Wipro’s faith-based valuations
A bonus issue, promise of a buyback and turnaround hopes may be helping investors keep faith in Wipro
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Shares of Wipro Ltd have remained surprisingly resilient despite the company consistently trailing industry growth, which itself has lost some steam. In the past year, the stock was little changed, compared to a 10% drop in Infosys Ltd and 2% fall in Tata Consultancy Services Ltd (TCS).
A bonus issue, promise of a buyback and turnaround hopes may be helping investors keep faith in Wipro. But the June quarter results disappointed investors again. To begin with, the company continues to trail its larger peers Infosys and TCS. The year-on-year constant currency revenue growth for the June quarter stood at 3.4%, roughly half the pace its two bigger rivals reported.
Of course, the reported growth is not as bad as some investors had feared. The constant currency revenue growth on a sequential basis stood at 0.3% for the June quarter, while some expected constant currency revenues to drop from the March quarter.
Even so, that doesn’t provide much cheer. Profitability took a hit as adverse currency movement and wage hikes impacted margins.
Importantly, the company’s revenue growth forecast implies a slight drop in revenue (-0.5%) at the lower end of the forecast on a sequential basis. The higher-end guidance implies 1.5% growth. “Guidance is tepid, but needs to be viewed in the broader context of the commentary from its larger peers, who have been highlighting growth challenges,” says Abhishek Shindadkar, an analyst at Equirus Securities Pvt. Ltd.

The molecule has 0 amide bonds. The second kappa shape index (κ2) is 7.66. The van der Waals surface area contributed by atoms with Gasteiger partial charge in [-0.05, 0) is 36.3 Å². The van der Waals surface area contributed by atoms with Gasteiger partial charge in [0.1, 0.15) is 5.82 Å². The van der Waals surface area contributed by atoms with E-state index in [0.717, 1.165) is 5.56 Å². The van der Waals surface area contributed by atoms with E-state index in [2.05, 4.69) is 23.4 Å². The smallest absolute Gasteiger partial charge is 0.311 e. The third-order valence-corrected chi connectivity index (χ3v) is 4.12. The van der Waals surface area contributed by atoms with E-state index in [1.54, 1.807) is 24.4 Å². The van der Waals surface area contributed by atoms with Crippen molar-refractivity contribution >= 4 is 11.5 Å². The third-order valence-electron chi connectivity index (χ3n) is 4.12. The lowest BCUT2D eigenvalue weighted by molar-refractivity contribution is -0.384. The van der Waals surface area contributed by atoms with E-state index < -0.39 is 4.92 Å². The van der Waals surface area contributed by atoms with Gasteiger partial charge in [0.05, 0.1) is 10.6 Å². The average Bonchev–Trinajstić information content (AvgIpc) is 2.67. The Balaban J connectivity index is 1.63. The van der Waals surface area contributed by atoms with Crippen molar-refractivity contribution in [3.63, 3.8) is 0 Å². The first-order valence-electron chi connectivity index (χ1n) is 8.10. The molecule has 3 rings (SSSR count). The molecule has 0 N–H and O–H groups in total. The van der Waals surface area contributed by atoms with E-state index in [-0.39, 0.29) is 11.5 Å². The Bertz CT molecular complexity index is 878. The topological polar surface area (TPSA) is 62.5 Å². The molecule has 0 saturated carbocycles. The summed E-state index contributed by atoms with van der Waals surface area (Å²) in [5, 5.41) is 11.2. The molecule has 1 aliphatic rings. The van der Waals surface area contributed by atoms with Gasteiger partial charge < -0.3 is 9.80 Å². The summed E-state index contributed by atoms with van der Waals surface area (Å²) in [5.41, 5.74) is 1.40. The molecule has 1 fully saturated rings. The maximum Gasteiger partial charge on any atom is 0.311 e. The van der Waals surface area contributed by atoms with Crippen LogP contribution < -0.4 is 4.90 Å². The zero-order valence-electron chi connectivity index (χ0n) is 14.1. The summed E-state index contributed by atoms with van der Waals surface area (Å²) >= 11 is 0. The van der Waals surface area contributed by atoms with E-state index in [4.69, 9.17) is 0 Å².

The tepid growth projection reflects Wipro’s continuing challenges in its business verticals. The healthcare business has seen project cancellations after the change in government in the US. A recovery in the energy business and benefits from the restructuring in its India business are estimated to help the company attain industry-level growth rates by the end of the current fiscal year or the fourth quarter, said the management after releasing the June quarter results.
That indicates the recovery is still a work in progress. Given the nature of the challenges and its history of a long period of underperformance, investors would do well to wait for the positive commentary to translate into better revenue growth.
Nevertheless, that does not seem to bother investors much. The bonus issue and return of cash to shareholders—the Wipro board approved a buyback of Rs11,000 crore at a 19% premium to market price—may support the stock. But as Jefferies India Pvt. Ltd points out, despite the sub-par performance, Wipro has become the second-most expensive stock among large-cap information technology (IT) shares.
While that highlights the large mismatch between valuations and performance, much depends on the recovery in the second half of the fiscal year. “It is now trading well above its own historic average valuations and is now the second most expensive stock in large cap IT. This stock performance comes despite the poor quarterly results over the past few quarters and a lack of visibility on future growth and margins,” Jefferies India said in a note released last month.
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